“Liam Neeson and Frances McDormand star in this explosive, action-packed thriller from director Sam Raimi (‘Spider-Man’). Dr. Peyton Westlake (Neeson) is on the verge of realizing a major breakthrough in synthetic skin when his laboratory is destroyed by gangsters. Having been burned beyond recognition and forever altered by an experimental medical procedure, Westlake becomes known as Darkman, assuming alternate identities in his quest for revenge and a new life with a former love (McDormand).”
“Darkman” is rated R.
“Darkman” is fun for several reasons. First of all, it is unapologetically violent. When Westlake undertakes his quest for revenge against Strack and Durant, it is brutal. We see him trick the bad guys into killing each other. We see guys shot, blown up, and impaled. When he kills one of them in a spectacular fashion, he yells, “Burn in hell! Ha ha ha!” You would never see Batman or Superman do that.
Darkman has unique abilities, too. Due to his injuries, he feels no pain. However, that lack of sensation also makes him prone to erratic, violent mood swings as well as adrenaline boosted strength. But Westlake is also a brilliant scientist who is able to make false skin masks that look like anyone. The catch? They only last 30 minutes in sunlight. How many superheroes are brilliant, violent, and unstable? That makes “Darkman” all the more fun.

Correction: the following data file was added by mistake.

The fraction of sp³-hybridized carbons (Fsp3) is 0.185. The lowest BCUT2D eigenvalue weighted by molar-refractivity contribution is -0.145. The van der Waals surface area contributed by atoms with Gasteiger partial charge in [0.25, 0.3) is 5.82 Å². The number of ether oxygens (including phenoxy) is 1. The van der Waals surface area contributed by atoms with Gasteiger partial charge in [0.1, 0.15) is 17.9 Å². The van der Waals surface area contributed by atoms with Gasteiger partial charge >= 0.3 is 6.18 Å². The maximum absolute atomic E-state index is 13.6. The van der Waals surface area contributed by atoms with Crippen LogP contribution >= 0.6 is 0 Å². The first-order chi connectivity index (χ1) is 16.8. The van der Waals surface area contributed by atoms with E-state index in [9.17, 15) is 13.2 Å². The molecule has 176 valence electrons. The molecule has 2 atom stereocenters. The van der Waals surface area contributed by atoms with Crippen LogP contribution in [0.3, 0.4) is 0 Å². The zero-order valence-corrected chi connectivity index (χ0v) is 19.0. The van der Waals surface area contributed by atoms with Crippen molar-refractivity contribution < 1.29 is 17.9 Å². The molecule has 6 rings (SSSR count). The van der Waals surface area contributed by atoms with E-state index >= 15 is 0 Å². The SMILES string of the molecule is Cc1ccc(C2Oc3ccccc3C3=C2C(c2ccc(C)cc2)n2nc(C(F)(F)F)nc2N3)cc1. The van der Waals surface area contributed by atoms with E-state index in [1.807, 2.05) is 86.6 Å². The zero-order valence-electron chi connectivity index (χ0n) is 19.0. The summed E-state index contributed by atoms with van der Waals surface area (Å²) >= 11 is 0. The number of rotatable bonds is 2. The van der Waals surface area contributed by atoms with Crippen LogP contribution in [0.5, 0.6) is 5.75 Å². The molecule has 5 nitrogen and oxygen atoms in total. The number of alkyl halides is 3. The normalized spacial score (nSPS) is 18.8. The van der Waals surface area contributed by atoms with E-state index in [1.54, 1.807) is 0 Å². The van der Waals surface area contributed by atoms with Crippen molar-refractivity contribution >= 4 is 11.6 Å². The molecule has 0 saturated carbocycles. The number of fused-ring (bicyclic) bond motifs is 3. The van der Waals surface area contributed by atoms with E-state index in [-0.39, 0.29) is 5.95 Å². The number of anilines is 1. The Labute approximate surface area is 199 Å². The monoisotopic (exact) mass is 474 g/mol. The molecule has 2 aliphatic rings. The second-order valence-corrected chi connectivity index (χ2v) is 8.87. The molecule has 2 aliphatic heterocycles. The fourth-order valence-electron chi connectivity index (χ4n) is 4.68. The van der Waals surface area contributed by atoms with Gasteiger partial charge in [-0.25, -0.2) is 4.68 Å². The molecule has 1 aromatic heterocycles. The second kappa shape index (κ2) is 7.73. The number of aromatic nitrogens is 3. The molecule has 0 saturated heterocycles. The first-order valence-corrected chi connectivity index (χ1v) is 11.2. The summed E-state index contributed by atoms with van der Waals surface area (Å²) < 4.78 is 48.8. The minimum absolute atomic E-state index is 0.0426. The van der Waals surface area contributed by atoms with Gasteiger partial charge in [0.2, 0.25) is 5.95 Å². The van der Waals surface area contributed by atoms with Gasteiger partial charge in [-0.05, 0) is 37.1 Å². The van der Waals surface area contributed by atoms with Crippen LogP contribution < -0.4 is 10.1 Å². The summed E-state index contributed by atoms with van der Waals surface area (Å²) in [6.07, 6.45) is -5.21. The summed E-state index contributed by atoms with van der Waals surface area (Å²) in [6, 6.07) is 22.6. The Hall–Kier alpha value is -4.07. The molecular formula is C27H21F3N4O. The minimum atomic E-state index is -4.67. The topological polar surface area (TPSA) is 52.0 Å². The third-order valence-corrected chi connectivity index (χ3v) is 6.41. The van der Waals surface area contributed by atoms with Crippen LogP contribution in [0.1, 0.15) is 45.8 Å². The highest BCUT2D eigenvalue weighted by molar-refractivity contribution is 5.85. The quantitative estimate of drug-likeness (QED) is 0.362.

I also have to mention the soundtrack by Danny Elfman. While it could be easily interchanged with the soundtrack to “Batman,” it’s still fun. With the moody pipe organ or the big orchestral moments that accompany action scenes, it’s a fun soundtrack to listen to.
“Darkman” had an excellent cast, too. This is the first film where I really took notice of Liam Neeson. He played Darkman delightfully over the top. From the pre-accident Westlake to the maniacal Darkman, he played the whole thing straight but still captured the comic book spirit of the character. Neeson when on to do bigger and better films, but I knew him first as “Darkman.” Frances McDormand also went on to bigger movies, but she makes a great damsel in distress as Julie Hastings. She holds her own with Lois Lane and Vicki Vale. Then there was Larry Drake as Robert G. Durant. Up till then I only knew him as the friendly mentally impaired guy from “L.A. Law,” so it was quite a shock to see him play the villain in “Darkman.” He’s exceptionally evil and over the top, but it’s definitely a memorable role for him. Also look for Raimi favorites like his brother Ted Raimi as Rick and a cameo by Bruce Campbell.
As fun as the movie is, “Darkman” does occasionally cross the line from camp to stupidity. One example is when Darkman is dangling from a helicopter and then runs in super speed, complete with cartoon sound effects, across the top of a truck. There are other moments, like scenes where Westlake loses it, which can be considered stupid if not taken in the right spirit. Raimi is doing a delicate balance with the campiness in the film. While he succeeds more often than he fails, it definitely seems like he learned his lessons here before going on to “Spider-Man” and hitting the right tones.
If you’re a fan of comic book movies, then this is required viewing for you. And if you’re a Sam Raimi or Liam Neeson fan, then this is a required addition to your collection. I also think fans of “RoboCop” will love the comic book action and R-rated violence. And while this movie spawned some sequels, you’re probably better off passing on them. They’re not nearly as good.
Unfortunately, there are no bonus features included on this DVD. I would have loved to have seen a retrospective, commentary, or ‘making of’ featurette. It’s a real shame none were included.